Self-referral: key considerations for GPs
Up to 30% of GP consultations are for people with musculoskeletal problems. Patient self-referral to physiotherapy frees up GP time
Self-referral reduces associated administration costs and gives patients faster access
GP-suggested self referral allows patients to make their own choices. Patients like it
Self-referral: key considerations for employers
- Self-referral returns employees to work quickly
- People who self-refer to physiotherapy take fewer days off and are 50% less likely to be off for more than a month compared to conventional GP referral
- Quick access is key. Evidence shows that early intervention for low back pain returns employees to work up to five weeks earlier, with a 40% reduction in recurrence the following year
Self-referral: delivering value to patients
- Self-referral puts individuals in control of their care, promoting self-management and health-focused behaviour. It champions the service ethos of 'treat to manage, not treat for life'
- People with complex and long-term conditions have a simple route in and out of services. It gives patients an easy route back into the service
- Evidence shows better treatment outcomes
Patient self-referral: saving time and saving money
The Quality, Innovation, Productivity and Prevention (QIPP) programme in England has endorsed self-referral for musculoskeletal disorders (MSDs) to give patients easier access to treatment. Nationwide, GPs can be heard supporting self-referral.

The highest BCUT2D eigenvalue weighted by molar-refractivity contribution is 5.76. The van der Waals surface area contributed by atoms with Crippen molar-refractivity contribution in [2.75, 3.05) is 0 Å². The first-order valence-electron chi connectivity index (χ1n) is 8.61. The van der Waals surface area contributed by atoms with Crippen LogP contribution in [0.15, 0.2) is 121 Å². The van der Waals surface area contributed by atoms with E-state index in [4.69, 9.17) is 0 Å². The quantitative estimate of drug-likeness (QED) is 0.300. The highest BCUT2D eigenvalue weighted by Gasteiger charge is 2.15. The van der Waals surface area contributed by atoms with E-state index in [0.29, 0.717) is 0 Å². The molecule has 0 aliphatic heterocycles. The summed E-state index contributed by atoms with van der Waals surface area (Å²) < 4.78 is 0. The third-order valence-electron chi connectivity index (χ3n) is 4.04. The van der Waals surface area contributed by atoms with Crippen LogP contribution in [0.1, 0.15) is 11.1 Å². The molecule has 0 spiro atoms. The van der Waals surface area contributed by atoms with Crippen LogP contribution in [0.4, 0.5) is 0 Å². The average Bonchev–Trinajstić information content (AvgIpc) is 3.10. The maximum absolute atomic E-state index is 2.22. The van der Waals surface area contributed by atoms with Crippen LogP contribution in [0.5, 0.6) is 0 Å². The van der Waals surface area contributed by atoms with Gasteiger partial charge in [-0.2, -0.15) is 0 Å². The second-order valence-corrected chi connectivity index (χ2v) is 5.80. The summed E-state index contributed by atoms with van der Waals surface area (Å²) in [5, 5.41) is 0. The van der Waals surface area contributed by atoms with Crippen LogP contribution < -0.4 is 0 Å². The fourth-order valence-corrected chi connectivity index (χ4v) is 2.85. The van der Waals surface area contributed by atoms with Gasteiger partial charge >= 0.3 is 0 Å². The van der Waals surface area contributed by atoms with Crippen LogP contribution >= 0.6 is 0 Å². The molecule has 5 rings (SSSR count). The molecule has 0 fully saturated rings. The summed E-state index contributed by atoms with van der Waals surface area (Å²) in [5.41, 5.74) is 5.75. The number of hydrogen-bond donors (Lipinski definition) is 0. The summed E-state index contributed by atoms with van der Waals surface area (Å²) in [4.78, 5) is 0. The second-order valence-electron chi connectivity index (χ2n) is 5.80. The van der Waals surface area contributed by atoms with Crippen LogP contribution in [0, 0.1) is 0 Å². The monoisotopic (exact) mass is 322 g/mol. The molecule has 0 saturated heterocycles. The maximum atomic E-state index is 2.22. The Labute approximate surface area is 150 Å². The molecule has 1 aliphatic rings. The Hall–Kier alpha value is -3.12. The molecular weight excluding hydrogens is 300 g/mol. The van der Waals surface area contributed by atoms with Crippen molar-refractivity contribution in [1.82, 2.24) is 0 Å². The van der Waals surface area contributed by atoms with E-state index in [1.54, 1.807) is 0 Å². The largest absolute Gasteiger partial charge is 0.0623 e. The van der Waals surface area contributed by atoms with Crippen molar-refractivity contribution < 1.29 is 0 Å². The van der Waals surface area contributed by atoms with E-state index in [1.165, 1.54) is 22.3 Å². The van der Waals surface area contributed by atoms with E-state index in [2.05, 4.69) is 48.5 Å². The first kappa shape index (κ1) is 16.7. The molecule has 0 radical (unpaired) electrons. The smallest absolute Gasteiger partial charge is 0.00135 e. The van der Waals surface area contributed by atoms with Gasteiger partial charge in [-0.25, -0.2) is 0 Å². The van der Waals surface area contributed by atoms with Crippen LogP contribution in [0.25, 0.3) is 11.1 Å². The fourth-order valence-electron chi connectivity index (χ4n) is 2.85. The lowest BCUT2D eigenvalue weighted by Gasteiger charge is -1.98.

'Allowing patients to self-refer reduces the overall musculoskeletal workload for GP practices,' says Dr Lenden in Plymouth. 'This frees up appointment slots in busy clinics.'
Research on the cost savings of self-referral in Scotland showed an average saving of approximately £2 million each year, considering the costs of patient self-referral were calculated as £66.31 per episode compared to GP referral at £88.99.
Self-referral saves money
The QIPP process updated these costs in accordance with Department of Health (2011), showing savings of £25,207 per 100,000 people as a result of reducing GP contact, unnecessary prescribing and diagnostic imaging. It also highlighted that the demand for physiotherapy did not increase in the long term.
QIPP also showed that an episode of GP-suggested self-referral costs 10% less and an episode of patient self-referral costs 25% less than traditional GP referral.
The English pilot showed 41% of MSD physiotherapy referrals came from the traditional GP route, 35.4% came from GP-prompted self-referral and 23.6% full self-referrals (patient refers themselves to physiotherapy without being told or prompted by a health care professional).
This evidence shows the potential for even greater cost savings in the management of patients with MSDs if full self referral were more widely implemented.
Self-referral: building the national picture
Results from national self-referral projects in England and Scotland have shown that it's a less expensive model of physiotherapy care than the GP referral route. Self-referral increases user satisfaction and reduces the number of other healthcare interventions such as MRI and x-rays.
Self-referral also reduces sickness absence and time off work. It's cost-effective in terms of patient time and commitments, and helps to streamline other care pathways.
By promoting autonomous decision-making about personal health needs, self-referral can enhance motivation for recovery, enabling speedier return to previous health status.
It also has the potential to provide opportunities for targeting particular groups with health needs, such as farmers or minority populations.